I greatly admire Lily Casura, who started writing the website Healing Combat Trauma five years ago. We came across each other this past year as I became more concerned about what happens to Canada’s returning vets after they have served in Afghanistan. Lily believes in and promotes integrative medicine, the so-called “best of East and West,” as the greatest hope for sufferers of PTSD, something which Canadian soldiers and vets now battle in alarming numbers.
In Canada, Veterans Affairs and the general medical community have not dedicated sufficient time and resources to study what happens to those under repeated battle conditions. Their short-sightedness strikes a blow against the mental health of our troops as they have endured recurring long deployments in Afghanistan over the past nine years, as well as peacekeeping missions in conflicts like Bosnia, Kosovo or Rwanda, where they witnessed genocide and experienced defensive combat.
American psychiatrist Dr. Jim Gordon, who pioneered the Center for Mind-Body Medicine in Washington, D.C., and who has, with the Center, worked in war-torn areas all over the world, has a “Healing the Troops” track that Casura herself has taken and recommends. She writes in a posting from June, 2008:
Mind Body Medicine: Healing the Wounds of War
June 15, 2008 — When I started this blog over two years ago now, I was hoping that somehow James S. Gordon, M.D., and the Center for Mind-Body Medicine which he founded in Washington, DC, would somehow get involved in the prospect of bringing mind-body medicine to the troops. Gordon is a Harvard-trained psychiatrist, with impeccable credentials, who has a lifetime interest in expanding patient care into new areas, particularly Complementary and Alternative Medicine (CAM), and mind-body medicine in particular. (Mind-body medicine is a shorthand way of re-combining the two “halves” of medicine perhaps unjustly sundered in an arbitrary Cartesian mind-body split. Much of Eastern thought, rather than Western, never saw them divided at all.) In a previous lifetime, where I interviewed luminaries in the natural medicine field, Gordon was a favorite interviewee – smart, genial and with a very forward-thinking grasp of what mind-body medicine could accomplish. Gordon, who was featured in the Bill Moyers series on PBS, Healing and the Mind, was a frequent lecturer at the Smithsonian Institution in Washington, DC, and for years had served as the head of the White House Commission on Complementary and Alternative Medicine. He is also a Clinical Professor in the Departments of Psychiatry and Family Medicine at Georgetown University Medical School.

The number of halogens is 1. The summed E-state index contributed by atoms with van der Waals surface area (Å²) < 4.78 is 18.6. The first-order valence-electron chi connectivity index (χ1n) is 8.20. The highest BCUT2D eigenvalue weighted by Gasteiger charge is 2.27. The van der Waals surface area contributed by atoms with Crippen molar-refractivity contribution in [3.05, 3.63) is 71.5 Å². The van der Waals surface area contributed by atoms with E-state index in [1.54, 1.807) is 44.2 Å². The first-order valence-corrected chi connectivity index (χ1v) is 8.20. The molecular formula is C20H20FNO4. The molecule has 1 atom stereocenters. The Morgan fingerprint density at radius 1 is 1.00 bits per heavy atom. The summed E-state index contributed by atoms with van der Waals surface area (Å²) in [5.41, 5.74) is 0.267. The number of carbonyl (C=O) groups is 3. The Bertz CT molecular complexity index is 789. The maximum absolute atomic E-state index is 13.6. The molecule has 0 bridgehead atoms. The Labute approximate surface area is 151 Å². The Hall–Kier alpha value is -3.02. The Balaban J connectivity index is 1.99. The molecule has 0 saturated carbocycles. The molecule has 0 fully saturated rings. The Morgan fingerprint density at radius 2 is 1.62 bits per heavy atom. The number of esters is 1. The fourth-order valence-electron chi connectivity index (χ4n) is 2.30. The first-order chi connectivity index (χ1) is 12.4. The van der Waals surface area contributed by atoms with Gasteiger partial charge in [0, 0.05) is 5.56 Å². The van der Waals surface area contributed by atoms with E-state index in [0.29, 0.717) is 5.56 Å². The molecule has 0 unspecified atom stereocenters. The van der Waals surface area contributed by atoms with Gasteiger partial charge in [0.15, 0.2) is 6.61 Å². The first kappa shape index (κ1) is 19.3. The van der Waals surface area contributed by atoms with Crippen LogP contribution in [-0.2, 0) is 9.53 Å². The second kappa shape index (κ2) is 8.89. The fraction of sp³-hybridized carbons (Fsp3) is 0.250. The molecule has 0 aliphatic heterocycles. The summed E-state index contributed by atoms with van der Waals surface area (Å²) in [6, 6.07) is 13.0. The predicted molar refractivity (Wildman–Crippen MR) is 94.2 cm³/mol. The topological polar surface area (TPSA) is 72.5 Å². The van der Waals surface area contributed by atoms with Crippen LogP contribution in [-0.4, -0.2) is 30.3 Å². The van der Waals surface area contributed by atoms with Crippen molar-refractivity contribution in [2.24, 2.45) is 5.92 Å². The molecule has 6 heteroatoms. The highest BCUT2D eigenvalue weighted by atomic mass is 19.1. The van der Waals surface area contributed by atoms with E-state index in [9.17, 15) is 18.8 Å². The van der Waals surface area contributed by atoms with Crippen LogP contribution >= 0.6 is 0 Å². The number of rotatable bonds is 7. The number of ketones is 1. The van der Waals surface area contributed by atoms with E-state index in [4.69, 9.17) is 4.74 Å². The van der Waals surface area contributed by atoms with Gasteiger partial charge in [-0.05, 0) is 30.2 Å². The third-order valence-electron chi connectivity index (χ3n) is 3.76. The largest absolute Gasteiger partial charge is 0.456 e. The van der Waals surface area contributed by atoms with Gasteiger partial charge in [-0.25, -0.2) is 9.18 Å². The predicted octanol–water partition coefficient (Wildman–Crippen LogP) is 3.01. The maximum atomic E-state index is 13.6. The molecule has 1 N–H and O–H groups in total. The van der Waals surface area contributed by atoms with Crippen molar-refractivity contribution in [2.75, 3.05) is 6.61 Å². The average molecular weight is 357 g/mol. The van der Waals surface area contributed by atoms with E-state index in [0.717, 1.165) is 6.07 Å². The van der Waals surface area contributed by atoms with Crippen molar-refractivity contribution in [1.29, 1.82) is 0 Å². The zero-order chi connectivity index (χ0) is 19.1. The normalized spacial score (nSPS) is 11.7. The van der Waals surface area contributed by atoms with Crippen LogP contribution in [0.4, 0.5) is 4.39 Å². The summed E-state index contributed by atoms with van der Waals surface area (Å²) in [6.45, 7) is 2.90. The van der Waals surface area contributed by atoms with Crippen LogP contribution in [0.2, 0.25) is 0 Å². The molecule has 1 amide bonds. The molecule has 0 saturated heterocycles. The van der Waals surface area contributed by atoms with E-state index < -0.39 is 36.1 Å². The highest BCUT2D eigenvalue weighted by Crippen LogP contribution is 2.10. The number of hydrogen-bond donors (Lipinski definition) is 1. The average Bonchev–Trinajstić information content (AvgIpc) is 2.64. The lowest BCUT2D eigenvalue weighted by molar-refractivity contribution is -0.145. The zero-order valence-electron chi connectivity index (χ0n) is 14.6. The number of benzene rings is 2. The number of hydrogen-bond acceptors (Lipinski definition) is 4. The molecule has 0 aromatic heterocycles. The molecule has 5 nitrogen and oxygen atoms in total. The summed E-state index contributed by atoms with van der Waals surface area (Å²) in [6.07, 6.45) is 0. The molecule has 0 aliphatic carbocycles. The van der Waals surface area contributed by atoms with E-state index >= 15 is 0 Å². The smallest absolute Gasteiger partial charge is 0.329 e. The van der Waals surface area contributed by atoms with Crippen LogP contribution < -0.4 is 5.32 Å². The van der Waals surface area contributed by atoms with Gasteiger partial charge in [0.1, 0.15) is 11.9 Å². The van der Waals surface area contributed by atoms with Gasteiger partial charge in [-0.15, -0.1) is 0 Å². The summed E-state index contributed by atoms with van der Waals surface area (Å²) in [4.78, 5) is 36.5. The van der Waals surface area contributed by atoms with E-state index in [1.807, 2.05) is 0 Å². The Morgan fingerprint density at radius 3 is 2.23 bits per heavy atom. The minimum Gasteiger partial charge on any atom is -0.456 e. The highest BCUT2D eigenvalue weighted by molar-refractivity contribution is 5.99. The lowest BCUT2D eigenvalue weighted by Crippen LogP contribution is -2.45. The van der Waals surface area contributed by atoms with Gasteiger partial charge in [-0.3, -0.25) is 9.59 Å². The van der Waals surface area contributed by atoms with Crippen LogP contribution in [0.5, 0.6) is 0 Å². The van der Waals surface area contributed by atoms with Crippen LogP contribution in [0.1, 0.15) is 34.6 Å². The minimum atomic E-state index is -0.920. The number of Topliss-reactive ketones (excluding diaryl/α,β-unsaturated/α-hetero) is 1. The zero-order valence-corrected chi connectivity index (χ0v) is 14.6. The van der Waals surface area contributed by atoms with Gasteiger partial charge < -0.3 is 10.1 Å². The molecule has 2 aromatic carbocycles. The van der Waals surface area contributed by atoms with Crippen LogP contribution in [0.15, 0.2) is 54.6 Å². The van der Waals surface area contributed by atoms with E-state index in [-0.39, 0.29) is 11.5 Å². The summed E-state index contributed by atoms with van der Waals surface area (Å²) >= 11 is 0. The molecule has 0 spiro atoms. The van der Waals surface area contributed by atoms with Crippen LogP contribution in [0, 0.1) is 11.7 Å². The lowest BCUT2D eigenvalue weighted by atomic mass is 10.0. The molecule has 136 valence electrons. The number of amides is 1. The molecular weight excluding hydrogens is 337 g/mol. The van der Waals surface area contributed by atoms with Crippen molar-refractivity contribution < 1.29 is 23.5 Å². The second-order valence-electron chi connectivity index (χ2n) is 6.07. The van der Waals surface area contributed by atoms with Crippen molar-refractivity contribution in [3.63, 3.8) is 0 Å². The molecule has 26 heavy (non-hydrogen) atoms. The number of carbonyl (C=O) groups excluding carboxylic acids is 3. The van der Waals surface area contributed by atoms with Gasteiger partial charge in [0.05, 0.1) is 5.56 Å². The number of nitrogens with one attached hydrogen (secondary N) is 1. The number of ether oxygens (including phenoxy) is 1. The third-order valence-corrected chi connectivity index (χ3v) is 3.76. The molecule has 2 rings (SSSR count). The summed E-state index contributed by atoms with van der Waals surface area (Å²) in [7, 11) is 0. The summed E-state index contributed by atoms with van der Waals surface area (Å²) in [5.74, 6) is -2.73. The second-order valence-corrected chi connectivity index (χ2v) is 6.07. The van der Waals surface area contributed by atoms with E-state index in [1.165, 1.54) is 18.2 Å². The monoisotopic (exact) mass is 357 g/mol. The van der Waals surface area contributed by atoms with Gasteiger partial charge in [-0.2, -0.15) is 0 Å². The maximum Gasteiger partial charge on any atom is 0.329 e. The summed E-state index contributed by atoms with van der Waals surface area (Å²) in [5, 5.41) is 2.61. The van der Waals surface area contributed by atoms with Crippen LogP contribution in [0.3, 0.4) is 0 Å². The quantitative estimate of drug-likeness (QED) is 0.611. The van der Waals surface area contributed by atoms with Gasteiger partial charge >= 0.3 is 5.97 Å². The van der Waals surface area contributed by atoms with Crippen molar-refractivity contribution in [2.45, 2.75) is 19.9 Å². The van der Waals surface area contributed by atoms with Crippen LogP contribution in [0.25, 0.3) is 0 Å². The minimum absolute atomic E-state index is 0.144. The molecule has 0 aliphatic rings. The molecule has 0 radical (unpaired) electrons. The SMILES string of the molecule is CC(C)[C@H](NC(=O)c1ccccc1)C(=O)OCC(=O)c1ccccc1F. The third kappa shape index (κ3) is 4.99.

But more to our purposes, when war broke out in Kosovo, he and the Center for Mind-Body Medicine (CMBM) took their methods into the region, creating a program called “Healing the Wounds of War,” to help war-torn schoolchildren and their caregivers manage the trauma they had undergone, through a sustained, devastating conflict. What I was hoping — and I kept checking the CMBM website periodically to find out — was that they would leapfrog off their successes with PTSD in Bosnia and Kosovo, and Israel and the Middle East, and develop something geared to PTSD in service members, and the conflicts in Afghanistan and Iraq. For years, nothing was obvious (yet), but here’s some of their success with children in Kosovo. Notice what symptoms the program helped with, how impressive the statistics are, and make the conceptual leap to how this might help with combat veterans and/or their families:
The clinical efficacy of the CMBM program with traumatized children has been repeatedly demonstrated. In a pilot study in which high school teachers in the Suhareka region of Kosovo used the CMBM model, levels of post traumatic stress disorder in high school students were reduced from an average of 88% to 38% in only six weeks (read the research, published in Journal of Traumatic Stress, April 2004, linked here). Participants have also reported the following documented effects of CMBM trainings, including: the alleviation of their own stress and trauma; decreases in anxiety and depression; increased optimism; decreased anger; and increased capacity to help others.
You can read more about the program’s specific successes, here. Or, you can read a general overview of the program and what’s involved, here. You can also read Dr. Gordon’s bio, here.
LILY CASURA, December 29, 2010